(Map reproduced by authority of the travel website www.allaboutfrance.com)
THE FRENCH BEER COOKERY TRADITION
In my last three posts I discussed the beer cookery of Nord-Pas-de-Calais, Alsace, and the Lorraine regions in France. It is useful to spot them on the map above. “IdF” below Picardy is Isle de France, in other words Paris and hinterland, as many will know.
Immediately noticeable are the regions adjoining including Champagne, Picardy, and the northern section of Normandy. Indeed, Champagne is really two regions, Champagne proper and the Ardennes in the north, the French counterpart to the Belgian Ardennes.
The Ardennes is a forested, largely rural area, a hunting territory famous for game, hams, and pâtés but also beer and breweries. Champagne-Ardenne as a whole had more breweries than Lorraine in the heyday of brewing in these regions (latter 1800s), over 300. It is no surprise therefore to find a Soupe à la Bière de Mézières in the Recueil de la Gastronomie Champenoise et Ardennaise by Annick and Patrick Demouy (Editions S.A.E.P., 1983).
Their version uses blonde beer, onions, butter, and garlic – no cream, eggs, brown sugar, or hard alcohol as in some neighbouring recipes – it is a lean, spare version, as suits a handsome but austere land. The book says to serve it with toasted bread and grated Gruyère.
[Attribution: By MOSSOT (Own work) [GFDL (http://www.gnu.org/copyleft/fdl.html) or CC BY-SA 3.0 (http://creativecommons.org/licenses/by-sa/3.0)], via Wikimedia Commons]
As in many countries where boundaries are fluid and traversed regularly for trade and other reasons, culinary traditions blend imperceptibly. Picardy has a tradition of beer dishes influenced by French Flanders. Ninette Lyon, the learned French food writer of the 1960s-1980s, stated that one encounters a “perfume” of Flanders in Picardy. Rabbit with prunes, leek tart, and things with brown sugar are examples. In all these beer sometimes makes an appearance. Picardy too had an active brewing tradition in the past, one revived in recent years with the craft beer phenomenon.
The coastal region between Boulogne and Dunkerque, the littoral of the Picard and Flemish corner of the northwest, has its own beer dishes. Many are based on fish and crustaceans. In one recipe, haddock, meaning here the fish salted and smoked, is bathed with beer to freshen and spice it. Smoked herring is sometimes treated similarly.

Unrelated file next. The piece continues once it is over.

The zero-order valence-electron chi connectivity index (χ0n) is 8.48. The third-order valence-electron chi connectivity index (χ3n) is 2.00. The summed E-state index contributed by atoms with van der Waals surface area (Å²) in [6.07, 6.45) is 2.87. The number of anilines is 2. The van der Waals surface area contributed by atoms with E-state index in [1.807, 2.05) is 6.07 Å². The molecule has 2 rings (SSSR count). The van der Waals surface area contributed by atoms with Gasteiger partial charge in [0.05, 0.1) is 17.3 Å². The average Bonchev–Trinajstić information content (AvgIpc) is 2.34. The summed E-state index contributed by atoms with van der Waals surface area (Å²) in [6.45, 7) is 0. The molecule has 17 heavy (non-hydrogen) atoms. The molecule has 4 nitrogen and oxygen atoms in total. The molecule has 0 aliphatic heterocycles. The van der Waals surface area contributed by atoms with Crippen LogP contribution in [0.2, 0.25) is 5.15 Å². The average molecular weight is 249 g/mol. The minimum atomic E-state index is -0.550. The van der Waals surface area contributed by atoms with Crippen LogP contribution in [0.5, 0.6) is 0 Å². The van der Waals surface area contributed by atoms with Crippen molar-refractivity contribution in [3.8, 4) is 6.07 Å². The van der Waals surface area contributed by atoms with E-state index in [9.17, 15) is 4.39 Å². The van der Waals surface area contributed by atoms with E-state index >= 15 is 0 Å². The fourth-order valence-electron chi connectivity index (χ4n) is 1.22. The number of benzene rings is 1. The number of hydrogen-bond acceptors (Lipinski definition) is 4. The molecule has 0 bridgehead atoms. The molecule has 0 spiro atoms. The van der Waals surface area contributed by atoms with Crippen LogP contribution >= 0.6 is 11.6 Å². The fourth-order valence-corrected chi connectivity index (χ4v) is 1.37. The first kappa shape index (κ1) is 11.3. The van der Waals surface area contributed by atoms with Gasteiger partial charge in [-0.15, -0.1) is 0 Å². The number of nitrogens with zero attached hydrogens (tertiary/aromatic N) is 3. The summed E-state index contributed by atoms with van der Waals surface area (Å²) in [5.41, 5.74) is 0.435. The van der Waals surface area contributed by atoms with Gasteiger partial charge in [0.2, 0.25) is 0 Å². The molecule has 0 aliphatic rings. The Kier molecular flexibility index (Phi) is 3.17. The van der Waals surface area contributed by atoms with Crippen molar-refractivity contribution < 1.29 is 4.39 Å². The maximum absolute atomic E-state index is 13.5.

The region in general is a vegetable larder. One recipe blends beer, white wine and the local gin with celery root, cauliflower, onion, shallot and tomato. This is served lukewarm (tiède) and is a kind of northern ratatouille. Boozy, too, but the northerners like it that way. Try their spiked coffee, or bistouille, which can include rum, brandy, or genever gin – or all three!
Brittany has enjoyed in the last decades a brewing renaissance to match its age-old cider tradition. Normandy too, to an extent. Certainly over a wide belt of the north in France a “beer cuisine” exists, not just in the Flemish and Alsatian heartlands that is. In a word, the pays without an indigenous brewing culture are influenced by the dishes from the adjoining “county”.
Paris not least is an example. Beer has been enjoyed there for hundreds of years. Even before the revival of top-fermentation and craft brewing, bars or restaurants focusing on French or foreign beer traditions, say German or British, were found on both sides of the Seine. The Académie de la Bière on boul. Port Royal, founded in the 1950s, is a classic old school Paris beer temple. It was and remains largely a Belgian-style bar but features good French and foreign beers, too. A typical dish there is mussels cooked in beer.
A glance at the rating site Beer Advocate shows that new generation of beer bars and brewpubs in Paris has joined the older school of Belgian-, German-, and English-style bars to represent contemporary brewing trends. This has been stimulated by international craft brewing developments and the implantation of small breweries all over France. They sell I.P.A., wheat beers, saisons, and other styles familiar to craft beer fans everywhere. There are literally thousands of breweries in France now. In the early 1990s, perhaps there were 30.
This report gives an excellent update c.2015 of the progress beer and its culture has made in Paris alone. Given that craft brewing is now a vibrant industry all over France there is every reason to think that beer cuisine will develop local roots in areas it was previously a novelty.